6.3      A member of the Public read out two questions. He read out his first question as follows:


“Item 6.10 in the minutes of the Overview & Scrutiny Committee meeting held on the 10th of March 2020 states the following


Councillor Wilson queried whether Councillor James had read the internal audit report in 2017 which followed on from the 2014 whistleblowing allegations. Councillor James advised that it had not been brought to his attention at the time.


Please can you explain why an Internal Audit report on Marketing Gloucester Ltd was not shared with the Leader of the City Council at that time who was also Chairman of Marketing Gloucester?  If it was the case that it was not brought to his attention, are there any proposals to review the situation? “


6.4      The Chair responded saying that he was mindful of the fact that Councillor James was not present at the meeting. He then opened the floor to any Cabinet Members or Officers who were able to respond to the question.


6.5       The Corporate Director and Monitoring Officer advised that being mindful of the potential conflict of interest with Councillor James as both Leader of the Council and Chairman of MGL, the appropriate way to let MGL aware of the report was to bring it to the attention of the then Chief Executive at one of the quarterly review meetings as they had done.


6.6       The member of the public asked whether this meant that Councillor James was not aware of the report. The Chief Executive reiterated his point made earlier stating that the then Chief Executive was made aware  ...  view the full minutes text for item 6.


Petitions and Deputations (15 minutes)

To receive any petitions and deputations provided that no such petition or deputation is in relation to:


·         Matters relating to individual Council Officers, or

·         Matters relating to current or pending legal proceedings


There were no petitions or deputations.


Overview and Scrutiny Committee Work Programme and Council Forward Plan pdf icon PDF 375 KB

To receive the latest version of the Committee’s work programme and the Council’s Forward Plan.

Additional documents:


8.1      The Chair informed Members of a Special Committee Meeting which had been scheduled for the 29th of June 2020. The meeting was being held to consider the options available to the Council as a consequence of the current contract for the delivery of Waste, Street scene and Grounds Maintenance Services coming to an end in March 2022 and the accompanying report.


8.2     Committee members discussed how to best structure the Gloucester Recovery Plan workstreams into upcoming Overview & Scrutiny Committee meetings with input from the Cabinet Member for Communities & Neighbourhoods and the Corporate Director.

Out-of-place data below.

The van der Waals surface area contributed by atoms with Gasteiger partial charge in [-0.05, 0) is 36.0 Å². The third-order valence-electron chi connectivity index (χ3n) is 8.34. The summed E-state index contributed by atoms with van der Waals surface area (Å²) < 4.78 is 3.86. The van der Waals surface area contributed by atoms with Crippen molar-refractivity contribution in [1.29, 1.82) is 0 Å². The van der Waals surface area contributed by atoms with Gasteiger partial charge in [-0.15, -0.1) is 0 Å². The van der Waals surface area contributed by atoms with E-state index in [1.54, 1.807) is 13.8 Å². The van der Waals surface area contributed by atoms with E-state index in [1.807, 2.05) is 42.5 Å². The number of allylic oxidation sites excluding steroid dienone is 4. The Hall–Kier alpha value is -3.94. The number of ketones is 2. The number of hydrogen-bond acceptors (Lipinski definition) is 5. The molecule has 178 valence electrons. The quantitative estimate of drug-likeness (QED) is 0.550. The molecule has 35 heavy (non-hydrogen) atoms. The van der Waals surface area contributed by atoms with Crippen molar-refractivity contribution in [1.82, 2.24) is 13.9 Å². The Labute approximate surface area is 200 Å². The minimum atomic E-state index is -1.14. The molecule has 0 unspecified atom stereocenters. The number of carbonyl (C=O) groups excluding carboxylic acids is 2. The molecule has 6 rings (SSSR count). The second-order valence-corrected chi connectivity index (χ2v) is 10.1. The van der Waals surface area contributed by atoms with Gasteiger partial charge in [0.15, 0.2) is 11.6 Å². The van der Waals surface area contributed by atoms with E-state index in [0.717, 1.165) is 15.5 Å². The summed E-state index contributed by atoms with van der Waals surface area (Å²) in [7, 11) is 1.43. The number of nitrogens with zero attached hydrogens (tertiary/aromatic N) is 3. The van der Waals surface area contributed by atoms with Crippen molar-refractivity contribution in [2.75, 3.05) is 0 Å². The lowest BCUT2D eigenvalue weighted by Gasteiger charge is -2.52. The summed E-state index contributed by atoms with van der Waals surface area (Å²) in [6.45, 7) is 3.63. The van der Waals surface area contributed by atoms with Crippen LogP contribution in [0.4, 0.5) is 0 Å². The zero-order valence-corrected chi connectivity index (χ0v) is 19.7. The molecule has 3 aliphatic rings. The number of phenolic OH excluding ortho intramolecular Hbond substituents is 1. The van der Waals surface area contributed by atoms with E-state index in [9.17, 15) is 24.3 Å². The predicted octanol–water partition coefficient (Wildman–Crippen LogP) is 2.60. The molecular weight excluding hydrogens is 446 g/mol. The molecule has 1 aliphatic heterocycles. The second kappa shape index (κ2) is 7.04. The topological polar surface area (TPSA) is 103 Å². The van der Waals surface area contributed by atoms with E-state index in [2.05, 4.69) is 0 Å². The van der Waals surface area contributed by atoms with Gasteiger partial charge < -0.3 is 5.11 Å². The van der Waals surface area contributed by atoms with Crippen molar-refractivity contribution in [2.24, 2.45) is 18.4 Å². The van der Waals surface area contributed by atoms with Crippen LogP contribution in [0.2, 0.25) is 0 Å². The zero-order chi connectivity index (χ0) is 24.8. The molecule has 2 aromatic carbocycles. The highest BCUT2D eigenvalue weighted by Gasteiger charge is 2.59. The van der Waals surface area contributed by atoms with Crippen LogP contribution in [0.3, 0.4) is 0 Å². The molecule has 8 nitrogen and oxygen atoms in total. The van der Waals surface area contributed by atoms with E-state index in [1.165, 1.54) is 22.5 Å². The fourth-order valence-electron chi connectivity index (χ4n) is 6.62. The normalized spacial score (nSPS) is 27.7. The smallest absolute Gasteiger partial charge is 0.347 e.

8.3   The Chair also noted that the Disposal of HKP and Progress on 66/67 London Road reports had carried forward from the last civic year. He undertook to follow up on the status of these reports outside the meeting. 


8.4       RESOLVED: - that the Chair would discuss the different options for how to structure the work programme with the Vice-Chair and Spokesperson and feedback to the Committee as soon as possible.


Covid-19 Gloucester City Recovery Plan pdf icon PDF 545 KB

To consider the report of the Corporate Director which seeks to introduce the Council’s approach to recovery planning as a consequence of the Covid-19 Pandemic, agree a process for further scrutiny of the recovery planning process and make any recommendations to Cabinet.




9.1       The Corporate Director introduced the report and highlighted key elements. He brought Members’ attention to the eight workstreams which were bring developed and implemented as part of the Council ‘s approach to recovery planning as a result of the COVID-19 pandemic. Lastly, he outlined the four Rs around which recovery planning would be based: Return, Retain, Resist, Reimagine.


9.2      The Chair thanked the Corporate Director noting that it was good to have an overview of the plans. The Chair then invited questions from Committee Members.


9.3      Councillor Stephens stated that he welcomed the report which he believed was comprehensive, and set out a feasible way forward. He then emphasised the need for a cross-party approach in the recovery planning work across the different streams. He noted that there was already cross-party work taking place in relation to Economic Recovery & Growth through the Economic Recovery & Growth Task Force, and through the Recovery Board in relation to the Visitors and Cultural Recovery. Furthermore, he also noted that there would be cross-party work taking place in relation to Housing Recovery, and hoped this could be replicated across the other workstreams. He added that the way people lived had been fundamentally changed as a result of COVID-19, and it was likely that some business would not survive. This would need a reimagining of what the City Centre retail offer looks like. Moreover, Councillor Stephens was keen to see a change in social housing provision and was pleased to see that there were plans for individual transition plans for people currently in temporary accommodation. However, he stated that it would be important to look at the supply side of the debate and increase the amount of temporary housing and houses available for social rent. Finally, he outlined that although the pandemic had been a disaster for the country, it also provided an opportunity to do things differently, for example, with regard to the economy, the delivery of services and the environment.